Samples are colored by the sampling method, which explained only 2% of the microbiota variation (p = 0.89). Ellipses are drawn around every patients’ samples and numbered accordingly (patient; explaining 11%, p-value 0.0001). Component 1 explains 32% of variation and is dominated by L. crispatus, + L. iners and Ureaplasma. Component 2 explains 25% and is dominated by L. iners, + Prevotella and -Eggerthella.

https://doi.org/10.1371/journal.pone.0181477.g005

Despite the high overall similarity of the microbiota profiles between the sampling methods, we quantified their relative distance based on Bray-Curtis dissimilarity using flocked swab, the most commonly employed sampling strategy in the current vaginal microbiota studies [2,40,42,43], as the reference device (Fig C in S1 Appendix). There were no significant differences, however the scape from the lower vaginal 1/3 and cervical brush showed highest dissimilarity to the reference.

The observed microbiota richness ranged from 13 to 47 (median 27) and the diversity from 1.0 to 15.5 (median 2.8) among the samples, being highly variable between the patients (p < 0.05), but essentially invariable between the sampling methods (p > 0.05 for both measures). Because of the small sample size and heterogeneity of the clinical phenotypes (Table A in S1 Appendix), we did not attempt to couple the microbiota composition to subject characteristics.

Identification of taxon-specific differences between sampling devices and sites.

To identify the individual taxa that potentially differed systemically in abundance between the sampling methods, we compared the bacterial abundance across the sequenced samples. The results indicate that the flocked swab collected less Atopobium vaginae than cervical brush and less Prevotella cluster 2 than scrape 1/1 (p-values 0.048 and 0.027, fold change 1.03 and 1.28, respectively). Evalyn collected less Prevotella cluster 2 than scrape 1/1 (p-value 0.026, fold change 1.40). The cervical brush collected less A. vaginae and more Megasphaera paucivorans/sueciensis than the upper scrape (p-values 0.049 and 0.049, fold change 1.13 and 0.82, respectively) and less Prevotella cluster 2 than the scrape 1/1 (p-value 0.028 and fold change 1.33). In all cases the fold changes between the mean abundances of the devices were negligible, maximally 1.4-fold, suggesting that although statistically significant, the biological relevance of the detected species-specific differences is small.

Discussion

This study provides the first next generation sequencing–based analysis addressing in parallel the impact of different sampling devices and anatomical sites on the vaginal microbiota composition and species diversity. Our results, based on excessively high 16S rRNA gene amplicon sequence coverage of one self-sampled and six different physician-collected samples from 10 women, indicate that both the sampling device and anatomical site have little effect on the representation of the cervico-vaginal bacterial community membership and abundance. In contrast, the amount of the captured total genomic DNA, but not the proportion of bacterial DNA, is strongly dependent on the sampling device and to a lesser amount on the anatomical site of the sampling.

Among the tested sampling strategies, the choice of a sampling tool had the largest impact on the DNA yield from vaginal samples. The self-sampling brush collected a mean of 19 μg of genomic DNA per sample, vastly exceeding the DNA yields obtained with the other tools (mean ranging from 0.6 μg to 9.1 μg), making it therefore ideal for applications requiring a large amount of cells or DNA. We further observed a non-significant, descending trend in the DNA yield from fornix and cervix to vaginal walls (Fig 3B). All scrapes collected invariably low amounts of DNA (Fig 3B). Based on the visual inspection of the cell pellets during DNA extraction, the large surface area of the self-sampling brush collected several times more vaginal content than the other devices, especially the scrapes, and this evidently contributed to the large difference in the DNA yields between the devices. We did not attempt to normalize the DNA concentrations for sample weight but rather calculated the total yield of genomic DNA per each device to reflect the real-life situation. We are not aware of other studies that have compared genomic DNA yield from different types of vaginal samples. Self-collected vaginal Dacron swabs have been reported to yield 2.5 to 5 μg of total DNA [7], which is ca. 2-fold lower than our DNA yields from physician-collected, spatially constrained flocked swabs.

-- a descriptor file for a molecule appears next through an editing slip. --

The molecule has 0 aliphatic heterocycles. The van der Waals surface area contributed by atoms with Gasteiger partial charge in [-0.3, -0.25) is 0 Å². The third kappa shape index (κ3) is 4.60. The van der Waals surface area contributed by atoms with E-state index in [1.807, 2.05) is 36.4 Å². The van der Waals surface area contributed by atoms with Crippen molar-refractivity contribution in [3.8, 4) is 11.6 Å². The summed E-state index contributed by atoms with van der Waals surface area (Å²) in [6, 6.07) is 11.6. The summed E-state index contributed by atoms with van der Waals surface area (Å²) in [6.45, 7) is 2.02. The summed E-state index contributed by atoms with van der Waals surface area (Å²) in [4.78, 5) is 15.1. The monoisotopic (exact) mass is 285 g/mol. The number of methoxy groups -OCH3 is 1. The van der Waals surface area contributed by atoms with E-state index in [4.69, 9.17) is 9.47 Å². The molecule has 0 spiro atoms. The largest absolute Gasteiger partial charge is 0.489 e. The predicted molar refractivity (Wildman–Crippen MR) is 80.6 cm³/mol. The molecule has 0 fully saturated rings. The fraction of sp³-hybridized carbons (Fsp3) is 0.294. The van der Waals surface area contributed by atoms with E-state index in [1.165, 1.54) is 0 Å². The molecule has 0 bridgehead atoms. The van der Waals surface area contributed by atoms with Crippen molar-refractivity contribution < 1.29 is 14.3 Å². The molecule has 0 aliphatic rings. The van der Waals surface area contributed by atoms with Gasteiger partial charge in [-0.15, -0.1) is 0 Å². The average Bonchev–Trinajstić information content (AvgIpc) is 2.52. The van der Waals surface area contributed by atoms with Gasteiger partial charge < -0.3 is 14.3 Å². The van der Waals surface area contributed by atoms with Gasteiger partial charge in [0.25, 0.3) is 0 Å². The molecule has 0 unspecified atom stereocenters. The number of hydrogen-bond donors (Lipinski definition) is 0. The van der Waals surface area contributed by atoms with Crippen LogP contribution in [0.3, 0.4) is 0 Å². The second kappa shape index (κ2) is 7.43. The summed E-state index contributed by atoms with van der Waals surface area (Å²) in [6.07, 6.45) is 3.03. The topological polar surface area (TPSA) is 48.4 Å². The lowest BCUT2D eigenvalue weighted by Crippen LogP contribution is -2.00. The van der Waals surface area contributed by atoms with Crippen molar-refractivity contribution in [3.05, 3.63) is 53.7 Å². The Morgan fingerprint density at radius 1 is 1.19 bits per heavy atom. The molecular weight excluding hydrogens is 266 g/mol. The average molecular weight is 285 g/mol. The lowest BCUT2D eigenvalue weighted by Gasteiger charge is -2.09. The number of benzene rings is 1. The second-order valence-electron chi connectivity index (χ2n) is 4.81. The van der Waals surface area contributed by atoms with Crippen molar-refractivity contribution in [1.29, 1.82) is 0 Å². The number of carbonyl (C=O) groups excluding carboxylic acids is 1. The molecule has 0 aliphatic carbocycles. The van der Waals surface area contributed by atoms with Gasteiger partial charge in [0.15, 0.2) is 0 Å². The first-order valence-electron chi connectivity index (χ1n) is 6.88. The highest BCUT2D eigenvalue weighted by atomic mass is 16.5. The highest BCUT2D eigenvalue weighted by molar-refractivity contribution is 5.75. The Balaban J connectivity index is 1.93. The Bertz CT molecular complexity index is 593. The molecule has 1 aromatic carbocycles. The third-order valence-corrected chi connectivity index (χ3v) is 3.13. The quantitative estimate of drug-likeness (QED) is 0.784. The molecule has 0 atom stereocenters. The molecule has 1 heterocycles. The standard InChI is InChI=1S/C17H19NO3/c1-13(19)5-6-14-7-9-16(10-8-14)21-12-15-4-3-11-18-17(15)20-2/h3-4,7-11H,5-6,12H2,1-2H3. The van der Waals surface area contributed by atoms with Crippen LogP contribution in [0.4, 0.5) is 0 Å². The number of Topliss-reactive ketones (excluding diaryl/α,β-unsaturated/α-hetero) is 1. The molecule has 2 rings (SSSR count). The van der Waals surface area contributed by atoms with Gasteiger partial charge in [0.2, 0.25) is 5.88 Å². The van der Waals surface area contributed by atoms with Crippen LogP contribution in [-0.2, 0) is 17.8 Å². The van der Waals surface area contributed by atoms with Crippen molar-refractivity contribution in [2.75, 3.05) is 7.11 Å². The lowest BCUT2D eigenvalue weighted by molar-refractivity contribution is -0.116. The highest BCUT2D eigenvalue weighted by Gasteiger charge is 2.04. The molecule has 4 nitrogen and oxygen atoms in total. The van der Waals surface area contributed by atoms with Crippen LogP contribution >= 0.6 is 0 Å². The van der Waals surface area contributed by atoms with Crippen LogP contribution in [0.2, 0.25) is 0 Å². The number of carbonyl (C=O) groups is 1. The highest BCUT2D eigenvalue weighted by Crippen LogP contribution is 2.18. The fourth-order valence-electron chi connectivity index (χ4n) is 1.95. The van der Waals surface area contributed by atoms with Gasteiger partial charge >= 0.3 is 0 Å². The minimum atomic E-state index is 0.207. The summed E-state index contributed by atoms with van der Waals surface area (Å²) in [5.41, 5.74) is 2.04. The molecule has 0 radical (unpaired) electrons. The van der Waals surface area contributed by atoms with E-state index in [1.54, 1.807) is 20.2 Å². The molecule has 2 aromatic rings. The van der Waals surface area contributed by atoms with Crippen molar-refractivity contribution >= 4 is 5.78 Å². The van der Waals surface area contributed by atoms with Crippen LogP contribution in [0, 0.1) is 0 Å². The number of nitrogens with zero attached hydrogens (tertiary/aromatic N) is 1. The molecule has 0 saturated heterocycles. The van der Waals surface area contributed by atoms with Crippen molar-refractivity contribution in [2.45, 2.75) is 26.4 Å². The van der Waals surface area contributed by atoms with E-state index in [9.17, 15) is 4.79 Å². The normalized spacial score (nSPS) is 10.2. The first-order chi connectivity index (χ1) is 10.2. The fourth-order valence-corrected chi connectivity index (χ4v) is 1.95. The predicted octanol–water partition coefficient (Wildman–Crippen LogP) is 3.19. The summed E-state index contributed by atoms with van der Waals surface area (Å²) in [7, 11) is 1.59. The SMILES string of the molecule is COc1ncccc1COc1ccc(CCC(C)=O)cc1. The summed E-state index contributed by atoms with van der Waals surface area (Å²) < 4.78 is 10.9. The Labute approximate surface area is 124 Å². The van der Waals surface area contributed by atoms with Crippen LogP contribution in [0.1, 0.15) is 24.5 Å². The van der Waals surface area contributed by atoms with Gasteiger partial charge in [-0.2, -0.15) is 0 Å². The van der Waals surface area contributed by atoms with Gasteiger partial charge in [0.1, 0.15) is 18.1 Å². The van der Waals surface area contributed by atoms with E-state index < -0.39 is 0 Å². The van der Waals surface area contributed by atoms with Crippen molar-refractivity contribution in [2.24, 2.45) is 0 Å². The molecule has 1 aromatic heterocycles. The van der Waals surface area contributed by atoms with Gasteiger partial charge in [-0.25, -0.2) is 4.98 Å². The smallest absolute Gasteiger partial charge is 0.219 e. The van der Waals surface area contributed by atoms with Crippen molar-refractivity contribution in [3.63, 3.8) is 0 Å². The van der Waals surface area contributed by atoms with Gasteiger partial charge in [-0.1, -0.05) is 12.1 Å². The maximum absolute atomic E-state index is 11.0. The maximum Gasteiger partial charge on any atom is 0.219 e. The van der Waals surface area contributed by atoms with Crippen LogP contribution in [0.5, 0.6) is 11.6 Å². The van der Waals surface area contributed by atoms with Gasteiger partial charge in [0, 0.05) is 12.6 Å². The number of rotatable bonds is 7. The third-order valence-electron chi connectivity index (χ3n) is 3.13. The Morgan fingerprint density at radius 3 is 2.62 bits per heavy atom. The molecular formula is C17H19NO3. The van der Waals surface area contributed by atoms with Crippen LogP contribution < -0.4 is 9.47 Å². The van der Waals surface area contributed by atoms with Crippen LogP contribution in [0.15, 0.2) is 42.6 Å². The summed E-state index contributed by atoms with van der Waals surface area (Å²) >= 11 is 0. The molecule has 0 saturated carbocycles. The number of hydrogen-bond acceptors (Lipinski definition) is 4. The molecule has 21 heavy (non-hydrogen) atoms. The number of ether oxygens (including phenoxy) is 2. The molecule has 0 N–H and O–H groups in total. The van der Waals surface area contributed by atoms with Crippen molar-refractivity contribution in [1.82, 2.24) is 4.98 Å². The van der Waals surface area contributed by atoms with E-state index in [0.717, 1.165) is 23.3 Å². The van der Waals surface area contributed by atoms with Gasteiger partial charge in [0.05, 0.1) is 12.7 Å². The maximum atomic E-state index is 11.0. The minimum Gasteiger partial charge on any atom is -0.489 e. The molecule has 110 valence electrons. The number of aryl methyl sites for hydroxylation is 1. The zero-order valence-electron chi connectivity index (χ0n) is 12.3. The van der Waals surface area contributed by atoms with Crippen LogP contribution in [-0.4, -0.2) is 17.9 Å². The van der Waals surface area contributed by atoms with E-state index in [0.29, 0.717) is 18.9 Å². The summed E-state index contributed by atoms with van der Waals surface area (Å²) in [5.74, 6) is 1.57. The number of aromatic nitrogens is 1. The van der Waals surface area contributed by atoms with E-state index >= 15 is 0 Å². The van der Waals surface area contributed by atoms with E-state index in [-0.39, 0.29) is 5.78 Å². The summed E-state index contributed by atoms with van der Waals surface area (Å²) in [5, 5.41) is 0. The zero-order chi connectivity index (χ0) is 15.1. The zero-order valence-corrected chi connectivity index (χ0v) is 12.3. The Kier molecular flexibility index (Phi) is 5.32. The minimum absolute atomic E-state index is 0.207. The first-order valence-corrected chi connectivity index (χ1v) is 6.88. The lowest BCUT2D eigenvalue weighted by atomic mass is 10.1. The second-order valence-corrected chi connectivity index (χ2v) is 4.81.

In order to specifically quantify the amount of bacterial DNA in the samples, we quantified the 16S rRNA gene in each sample using qPCR. To normalize for the high device-driven variation in the ab-solute DNA yields, we calculated the results per fixed amount of template DNA (1 ng). While the sampling device had the largest impact on the DNA yield, the amount of bacterial DNA in the samples was driven strongly by inter-individual variation with minor, non-significant differences arising from the sampling methods (Fig 3C). This indicates that each woman had a characteristic bacterial load in the vagina that was robustly collected with all the tested methods. Hence, although self-sampling brush collected significantly more DNA in absolute terms, these samples had similar bacterial content to the scrapes and other samples, highlighting that the majority of the DNA collected by the self-sample is of non-bacterial origin.